JOANNA'S FOOD: family cooking, from scratch, every day

Tuesday, January 09, 2007

Beetroot salad

We've been eating seasonally for over a year now - easy in the summer, but it needs careful thought at this time of year. As we've got better at it, we've added more rules: positively no vegetables with jet lag, preferably raised in the UK, although trucked in from Spain at a pinch. We're not sure what to think about British veg raised under heated glass (this week's lettuce, after weeks without), or frozen veg (all that electricity), or cans, or commercially bottled produce. We're not yet ready to say that everything should be raised in the garden, but I am certainly planning a more elaborate veg patch this year. I am already more concerned with late summer and autumn plantings than spring sowings, because if you get the early sowings wrong, there's plenty of choice in the market. If you plant late in the autumn, then the winter salads aren't growing well enough to sustain the kitchen through the dark months - and that's what happened to us this year. My lovely saladisi, a mix of cut-and-come-again leaves, have not been strong enough to stand repeated pickings, and they would have been if I had sown them three weeks earlier. The kale, too, which stands outside the kitchen window, should have been in the ground a month earlier to make strong growth before the light faded - we won't be able to start eating them until late February. It's been a steep learning curve, and we're all fed up with squash and turnips.

So last night, I tried something different - a salad made from one of those vacuum packs of beetroot. The dressing was unusual, and suggested by a half-remembered recipe written by Angelika, who writes a blog called The Flying Apple from Vienna. Vacuum-packed beetroot are normally fairly bland, but this easy salad is bursting with flavour.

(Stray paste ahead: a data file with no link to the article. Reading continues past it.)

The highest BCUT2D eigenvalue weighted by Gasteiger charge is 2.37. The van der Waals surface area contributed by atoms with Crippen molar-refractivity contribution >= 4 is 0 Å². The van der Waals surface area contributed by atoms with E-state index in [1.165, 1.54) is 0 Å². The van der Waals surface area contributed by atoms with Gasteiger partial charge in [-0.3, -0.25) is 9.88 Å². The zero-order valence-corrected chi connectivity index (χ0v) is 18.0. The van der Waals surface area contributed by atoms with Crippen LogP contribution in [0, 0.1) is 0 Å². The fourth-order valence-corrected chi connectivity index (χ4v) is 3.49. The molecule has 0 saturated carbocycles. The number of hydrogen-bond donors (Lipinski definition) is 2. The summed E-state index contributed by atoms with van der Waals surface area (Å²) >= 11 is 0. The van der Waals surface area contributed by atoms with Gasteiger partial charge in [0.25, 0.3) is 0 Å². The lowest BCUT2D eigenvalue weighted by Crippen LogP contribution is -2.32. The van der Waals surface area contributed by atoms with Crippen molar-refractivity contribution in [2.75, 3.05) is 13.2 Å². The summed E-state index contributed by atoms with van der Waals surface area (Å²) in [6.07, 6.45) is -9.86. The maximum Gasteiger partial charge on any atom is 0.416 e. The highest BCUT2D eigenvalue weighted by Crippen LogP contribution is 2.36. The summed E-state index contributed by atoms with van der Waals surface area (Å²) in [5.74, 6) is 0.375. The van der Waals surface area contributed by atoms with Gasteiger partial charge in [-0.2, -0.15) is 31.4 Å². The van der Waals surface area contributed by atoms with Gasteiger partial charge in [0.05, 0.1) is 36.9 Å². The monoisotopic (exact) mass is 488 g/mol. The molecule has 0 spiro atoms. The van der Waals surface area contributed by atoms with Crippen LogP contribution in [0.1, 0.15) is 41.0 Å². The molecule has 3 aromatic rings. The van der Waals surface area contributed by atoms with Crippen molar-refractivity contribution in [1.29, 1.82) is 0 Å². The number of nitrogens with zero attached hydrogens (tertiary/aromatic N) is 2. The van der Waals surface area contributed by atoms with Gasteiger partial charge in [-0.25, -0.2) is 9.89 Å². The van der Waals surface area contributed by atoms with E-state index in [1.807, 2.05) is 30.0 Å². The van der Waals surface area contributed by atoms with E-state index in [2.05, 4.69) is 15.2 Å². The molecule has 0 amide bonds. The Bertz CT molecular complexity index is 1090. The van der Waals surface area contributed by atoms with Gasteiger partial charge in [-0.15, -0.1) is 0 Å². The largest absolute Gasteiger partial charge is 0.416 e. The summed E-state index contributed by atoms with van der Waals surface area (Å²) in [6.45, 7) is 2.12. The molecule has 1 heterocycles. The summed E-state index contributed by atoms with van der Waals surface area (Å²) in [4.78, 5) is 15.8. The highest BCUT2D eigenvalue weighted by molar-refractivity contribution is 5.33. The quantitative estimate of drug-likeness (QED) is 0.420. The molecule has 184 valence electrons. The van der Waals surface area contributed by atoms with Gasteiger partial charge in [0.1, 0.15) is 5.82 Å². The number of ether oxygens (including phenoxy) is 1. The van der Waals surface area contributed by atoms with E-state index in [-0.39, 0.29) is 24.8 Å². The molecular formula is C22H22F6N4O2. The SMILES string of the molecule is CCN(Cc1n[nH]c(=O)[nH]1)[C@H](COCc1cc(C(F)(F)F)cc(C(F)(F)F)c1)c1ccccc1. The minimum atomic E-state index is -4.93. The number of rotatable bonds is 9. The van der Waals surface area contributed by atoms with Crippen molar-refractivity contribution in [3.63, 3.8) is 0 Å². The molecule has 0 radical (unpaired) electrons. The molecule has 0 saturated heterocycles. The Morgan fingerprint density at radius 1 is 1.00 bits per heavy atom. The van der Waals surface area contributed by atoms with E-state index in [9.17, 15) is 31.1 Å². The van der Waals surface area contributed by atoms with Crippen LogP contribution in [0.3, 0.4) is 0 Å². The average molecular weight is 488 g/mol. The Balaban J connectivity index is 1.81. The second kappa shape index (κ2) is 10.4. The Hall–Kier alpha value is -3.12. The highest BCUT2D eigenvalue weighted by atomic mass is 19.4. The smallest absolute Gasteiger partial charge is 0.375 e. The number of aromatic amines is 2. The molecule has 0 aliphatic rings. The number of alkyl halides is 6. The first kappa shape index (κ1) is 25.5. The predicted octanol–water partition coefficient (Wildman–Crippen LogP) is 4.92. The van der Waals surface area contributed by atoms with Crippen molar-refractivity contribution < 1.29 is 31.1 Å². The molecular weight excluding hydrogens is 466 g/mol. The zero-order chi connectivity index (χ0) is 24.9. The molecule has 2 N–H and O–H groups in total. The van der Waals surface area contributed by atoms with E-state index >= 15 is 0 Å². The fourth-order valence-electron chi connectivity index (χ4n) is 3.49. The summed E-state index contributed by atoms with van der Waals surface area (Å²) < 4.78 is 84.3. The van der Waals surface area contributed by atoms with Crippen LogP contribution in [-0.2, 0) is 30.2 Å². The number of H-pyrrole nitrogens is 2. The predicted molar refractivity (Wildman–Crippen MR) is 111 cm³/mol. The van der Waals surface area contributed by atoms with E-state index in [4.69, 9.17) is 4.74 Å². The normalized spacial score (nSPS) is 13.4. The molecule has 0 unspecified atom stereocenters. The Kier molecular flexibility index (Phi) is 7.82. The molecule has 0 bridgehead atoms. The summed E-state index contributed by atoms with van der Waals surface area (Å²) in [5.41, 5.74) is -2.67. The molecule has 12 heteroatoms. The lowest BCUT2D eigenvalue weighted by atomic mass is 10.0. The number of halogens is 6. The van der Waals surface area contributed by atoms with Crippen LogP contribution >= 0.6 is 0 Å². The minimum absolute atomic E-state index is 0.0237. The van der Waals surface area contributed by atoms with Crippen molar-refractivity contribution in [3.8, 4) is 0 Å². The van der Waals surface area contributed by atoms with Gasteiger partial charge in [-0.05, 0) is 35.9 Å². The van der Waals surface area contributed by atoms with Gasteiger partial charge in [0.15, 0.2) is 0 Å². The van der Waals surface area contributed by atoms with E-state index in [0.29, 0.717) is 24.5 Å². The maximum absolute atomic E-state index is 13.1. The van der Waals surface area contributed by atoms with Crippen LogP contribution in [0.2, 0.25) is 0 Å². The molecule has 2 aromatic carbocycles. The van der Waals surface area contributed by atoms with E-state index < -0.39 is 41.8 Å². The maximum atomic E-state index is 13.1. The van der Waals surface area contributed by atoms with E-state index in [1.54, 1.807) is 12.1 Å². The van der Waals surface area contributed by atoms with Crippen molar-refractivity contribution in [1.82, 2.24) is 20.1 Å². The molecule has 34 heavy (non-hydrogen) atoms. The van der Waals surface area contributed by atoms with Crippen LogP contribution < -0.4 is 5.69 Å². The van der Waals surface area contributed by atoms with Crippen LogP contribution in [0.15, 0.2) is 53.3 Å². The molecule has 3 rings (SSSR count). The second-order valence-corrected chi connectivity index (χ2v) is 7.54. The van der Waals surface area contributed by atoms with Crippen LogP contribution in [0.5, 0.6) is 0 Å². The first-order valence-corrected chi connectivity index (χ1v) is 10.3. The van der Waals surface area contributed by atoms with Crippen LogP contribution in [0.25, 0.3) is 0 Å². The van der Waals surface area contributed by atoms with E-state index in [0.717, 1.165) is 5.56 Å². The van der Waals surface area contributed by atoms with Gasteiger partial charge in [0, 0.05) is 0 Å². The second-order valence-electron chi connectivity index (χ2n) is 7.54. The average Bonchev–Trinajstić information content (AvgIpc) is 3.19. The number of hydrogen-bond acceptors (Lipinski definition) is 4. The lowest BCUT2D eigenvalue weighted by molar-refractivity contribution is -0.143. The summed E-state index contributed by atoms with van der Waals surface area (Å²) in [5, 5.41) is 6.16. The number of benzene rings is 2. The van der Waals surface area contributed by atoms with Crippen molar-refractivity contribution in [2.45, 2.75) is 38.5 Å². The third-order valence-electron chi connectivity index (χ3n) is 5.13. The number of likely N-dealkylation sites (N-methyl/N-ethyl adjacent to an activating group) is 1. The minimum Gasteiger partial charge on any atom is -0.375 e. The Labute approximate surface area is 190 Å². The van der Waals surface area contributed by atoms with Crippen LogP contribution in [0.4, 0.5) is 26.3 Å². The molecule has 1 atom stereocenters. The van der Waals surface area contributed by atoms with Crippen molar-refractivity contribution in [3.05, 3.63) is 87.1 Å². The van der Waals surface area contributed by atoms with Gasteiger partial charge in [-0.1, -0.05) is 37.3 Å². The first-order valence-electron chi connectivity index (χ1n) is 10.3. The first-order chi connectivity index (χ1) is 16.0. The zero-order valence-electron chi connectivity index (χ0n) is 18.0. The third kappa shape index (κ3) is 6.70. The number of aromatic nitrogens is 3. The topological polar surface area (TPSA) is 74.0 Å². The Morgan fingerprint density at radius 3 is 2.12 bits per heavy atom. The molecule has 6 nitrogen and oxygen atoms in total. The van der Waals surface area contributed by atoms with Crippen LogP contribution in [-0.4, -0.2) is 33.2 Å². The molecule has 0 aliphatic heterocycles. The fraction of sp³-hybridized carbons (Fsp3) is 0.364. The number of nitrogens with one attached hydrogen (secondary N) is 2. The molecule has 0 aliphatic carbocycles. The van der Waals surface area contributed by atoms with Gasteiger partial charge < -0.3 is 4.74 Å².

I LOVE beetroot - we used to have it every Wednesday at school, pickled in harsh malt vinegar, with a slice of corned beef and a dollop of lumpy mash. For years it was my favourite comfort food, although corned beef is now firmly off our menu (it doesn't actually say on the tin how much saturated fat there is, but when you look at it you see that it must be getting on for 50%). I know that beetroot is, for many, a horror food: at school the nuns used to keep us in until we had finished everything our plates - I never went to school on a Friday afternoon, because I couldn't, just couldn't, eat the slice of Edam. Elsie McArthur never went to school at all in the afternoons, because there were all sorts of things she couldn't eat. My friend DD was a picky eater, but managed to gain her freedom most afternoons by hiding the remains in her napkin or pocket. For obvious reasons she couldn't do this on beetroot day.

All this staring at plates took place in a huge Victorian glasshouse, with a beautiful tiled floor, which was set in the old walled garden of Friar Park, an extraordinary mansion on the edge of Henley on Thames which later became the home of the Beatle George Harrison. My memories of the house are vivid but patchy - try as I may, some parts of it I just can't visualise, although others are as clear in my mind as parts of this house in which I have been living for 20 years. We must have been hanging our heads over the revolting remains, because what I remember best of all about the glasshouse is the lovely floor.

But back to the beetroot:
Slice the roots in a 250g vacuum pack. Make a dressing with a little zest from an orange, a little of the juice, a teaspoon of chilli jam (or use Thai chilli sauce if you don't make this useful and delicious fresh-tasting cross between sauce and jam), and a few drops of chilli oil. Leave to infuse for 10 minutes or so, and strew it with a pinch of Maldon salt before serving.

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